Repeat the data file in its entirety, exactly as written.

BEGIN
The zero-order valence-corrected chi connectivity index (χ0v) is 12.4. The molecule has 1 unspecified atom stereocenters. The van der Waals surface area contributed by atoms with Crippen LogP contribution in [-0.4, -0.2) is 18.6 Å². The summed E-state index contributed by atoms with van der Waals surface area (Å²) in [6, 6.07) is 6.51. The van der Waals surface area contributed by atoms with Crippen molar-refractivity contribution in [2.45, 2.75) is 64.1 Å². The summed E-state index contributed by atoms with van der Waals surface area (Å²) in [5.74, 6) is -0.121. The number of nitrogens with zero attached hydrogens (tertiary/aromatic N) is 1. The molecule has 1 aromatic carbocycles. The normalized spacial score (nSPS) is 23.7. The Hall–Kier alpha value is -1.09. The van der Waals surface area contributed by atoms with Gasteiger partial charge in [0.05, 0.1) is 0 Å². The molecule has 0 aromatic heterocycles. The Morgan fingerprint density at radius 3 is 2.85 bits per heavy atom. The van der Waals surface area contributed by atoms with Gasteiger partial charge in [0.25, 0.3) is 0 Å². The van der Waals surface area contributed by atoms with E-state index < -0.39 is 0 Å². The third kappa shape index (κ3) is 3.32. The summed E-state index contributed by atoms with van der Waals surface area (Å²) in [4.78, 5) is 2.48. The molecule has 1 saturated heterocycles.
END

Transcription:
The zero-order valence-corrected chi connectivity index (χ0v) is 12.4. The molecule has 1 unspecified atom stereocenters. The van der Waals surface area contributed by atoms with Crippen LogP contribution in [-0.4, -0.2) is 18.6 Å². The summed E-state index contributed by atoms with van der Waals surface area (Å²) in [6, 6.07) is 6.51. The van der Waals surface area contributed by atoms with Crippen molar-refractivity contribution in [2.45, 2.75) is 64.1 Å². The summed E-state index contributed by atoms with van der Waals surface area (Å²) in [5.74, 6) is -0.121. The number of nitrogens with zero attached hydrogens (tertiary/aromatic N) is 1. The molecule has 1 aromatic carbocycles. The normalized spacial score (nSPS) is 23.7. The Hall–Kier alpha value is -1.09. The van der Waals surface area contributed by atoms with Gasteiger partial charge in [0.05, 0.1) is 0 Å². The molecule has 0 aromatic heterocycles. The Morgan fingerprint density at radius 3 is 2.85 bits per heavy atom. The van der Waals surface area contributed by atoms with Gasteiger partial charge in [0.25, 0.3) is 0 Å². The van der Waals surface area contributed by atoms with E-state index < -0.39 is 0 Å². The third kappa shape index (κ3) is 3.32. The summed E-state index contributed by atoms with van der Waals surface area (Å²) in [4.78, 5) is 2.48. The molecule has 1 saturated heterocycles.